By Terri St.Arnauld
We have all heard about the importance of goals, so you might already be regularly writing/reviewing/rewriting your goals. If this is something you struggle with, here is another way to approach it. It is a four-step process that evolves from self-understanding. You work on the steps in order, but when you finish one, you can go back and change others because your self-understanding might change. As you work on them, it might help to talk with those close to you about them, or maybe just some of the goals, depending on the person.
- Success Inventory
- Analysis of Skills Assets/Deficits and Endure/Prefer Activities
- Components of a Goal
- Goal Setting
- Ten-Year Goals
- Five-Year Goals
- Three-Year Goals
- Short-Term Goals – A short-term goal is one that can be accomplished in 1 year or less.
1. Success Inventory
Imagine you have achieved success, maybe even at the end of your life. What does that look like for you? Does it mean money, family, home ownership, travel, health, creating artwork, spirituality, etc? What do you want to have accomplished in your lifetime? Write out those components as an inventory. In this inventory, it’s important to be clear. (Travel might mean around the US, to specific places, countries or continents, or to visit friends and family.) Keep your list with you and add to it as you think of things. When you’re ready, or at least in a week, review your list and regroup your ideas, if necessary, to help you think about them more clearly. Remember, you can always change your list.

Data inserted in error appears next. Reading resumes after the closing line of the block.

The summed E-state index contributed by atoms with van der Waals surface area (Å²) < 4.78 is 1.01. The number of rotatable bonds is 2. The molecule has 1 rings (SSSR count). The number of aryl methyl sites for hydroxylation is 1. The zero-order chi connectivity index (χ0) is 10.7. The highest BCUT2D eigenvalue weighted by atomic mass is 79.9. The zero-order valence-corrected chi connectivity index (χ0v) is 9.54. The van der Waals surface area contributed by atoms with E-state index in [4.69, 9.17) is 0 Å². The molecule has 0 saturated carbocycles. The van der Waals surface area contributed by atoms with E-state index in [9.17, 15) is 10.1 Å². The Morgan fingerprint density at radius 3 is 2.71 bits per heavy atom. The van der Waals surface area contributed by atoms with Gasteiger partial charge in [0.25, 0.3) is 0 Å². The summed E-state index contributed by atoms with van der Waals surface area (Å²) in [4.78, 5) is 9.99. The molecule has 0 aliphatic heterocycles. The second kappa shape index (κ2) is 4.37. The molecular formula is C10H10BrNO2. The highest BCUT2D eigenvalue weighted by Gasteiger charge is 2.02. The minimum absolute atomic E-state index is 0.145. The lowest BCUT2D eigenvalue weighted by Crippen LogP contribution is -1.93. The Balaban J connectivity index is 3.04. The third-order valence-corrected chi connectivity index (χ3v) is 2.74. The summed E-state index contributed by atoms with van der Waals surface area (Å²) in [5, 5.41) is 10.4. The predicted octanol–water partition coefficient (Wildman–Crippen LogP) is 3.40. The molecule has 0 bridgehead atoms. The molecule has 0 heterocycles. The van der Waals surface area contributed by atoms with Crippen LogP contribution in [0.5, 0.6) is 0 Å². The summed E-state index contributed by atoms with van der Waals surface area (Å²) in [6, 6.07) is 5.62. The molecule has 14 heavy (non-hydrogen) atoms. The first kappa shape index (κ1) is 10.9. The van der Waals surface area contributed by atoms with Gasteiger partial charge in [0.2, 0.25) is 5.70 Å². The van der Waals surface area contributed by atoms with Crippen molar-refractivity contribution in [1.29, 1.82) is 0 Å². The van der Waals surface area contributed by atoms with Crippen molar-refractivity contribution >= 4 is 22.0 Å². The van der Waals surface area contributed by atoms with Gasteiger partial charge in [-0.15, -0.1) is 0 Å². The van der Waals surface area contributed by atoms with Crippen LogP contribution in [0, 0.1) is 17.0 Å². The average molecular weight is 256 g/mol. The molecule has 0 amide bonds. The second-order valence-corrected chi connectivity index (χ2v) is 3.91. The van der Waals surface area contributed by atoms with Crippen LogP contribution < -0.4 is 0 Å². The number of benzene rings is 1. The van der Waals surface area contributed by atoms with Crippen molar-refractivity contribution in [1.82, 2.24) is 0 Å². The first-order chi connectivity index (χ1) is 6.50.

This is a list of goals, in the broadest sense.
2. Analysis of Assets/Deficits and Endure/Prefer Activities
First, spend some time thinking about what work and business activities you are good at – Assets – and which ones are not your strong suit – Deficits. (You might be good at talking with people one-to-one but not at speaking to a large group.) Don’t downplay your strengths and don’t beat yourself up for the things you’re not as good at. Make lists of each of these.
Then, spend some time thinking about past work experiences and types of activities, situations, schedules and people. What did you like – Prefer? What did you dislike – Endure? Make lists of each of these.
Again, these activities and experiences do not have to relate to your art practice or even to paid work.
3. Components of a Goal
A well-written goal is measurable, achievable, worthwhile, identifies potential difficulties, and states strategies or action steps you can take to achieve the goal.
- Measurable – What will be accomplished? When will it be completed? How will you know it is done?
- Achievable – Is it in your power to do this?
- Worthwhile – Does this goal relate to one of your long-term ideas of success?
- Difficulties – Is there anything that might get in the way of achieving this? (Deficits, endured activities)
- Strategies – What can you do to prevent or minimize the difficulties? (Use your assets and preferences.)
4. Goal Setting
- Ten-Year Goals – at least one
- Five-Year Goals – at least two
- Three-Year Goals – at least three
- Short-Term Goals – at least five
While you are not required to write your longest-term goals first, it can be helpful. After setting a 10-year goal, you will likely see shorter-term (5-year, 3-year and short-term) goals that need to be reached to get you there. Try to develop multiple goals for each category, especially the shorter periods.
A goal might relate to an achievement on your Success Inventory; ways to make the most of one or more of your Assets, incorporate Preferences; improve a Deficit and/or avoid or minimize situations you’ve had to Endure.
As you write each goal, follow the criteria in number 3, paying attention to Measurability, Achievability, whether it is Worthwhile, as well as potential Difficulties and Strategies.
SET A DATE TO REVIEW AND UPDATE YOUR GOALS AT LEAST ANNUALLY!
This is information I learned in a professional development seminar called ArtistINC. The program was developed by Mid-America Arts Alliance and offered by the City of Austin to teach artists the business of art, an important aspect that is often overlooked in formal training.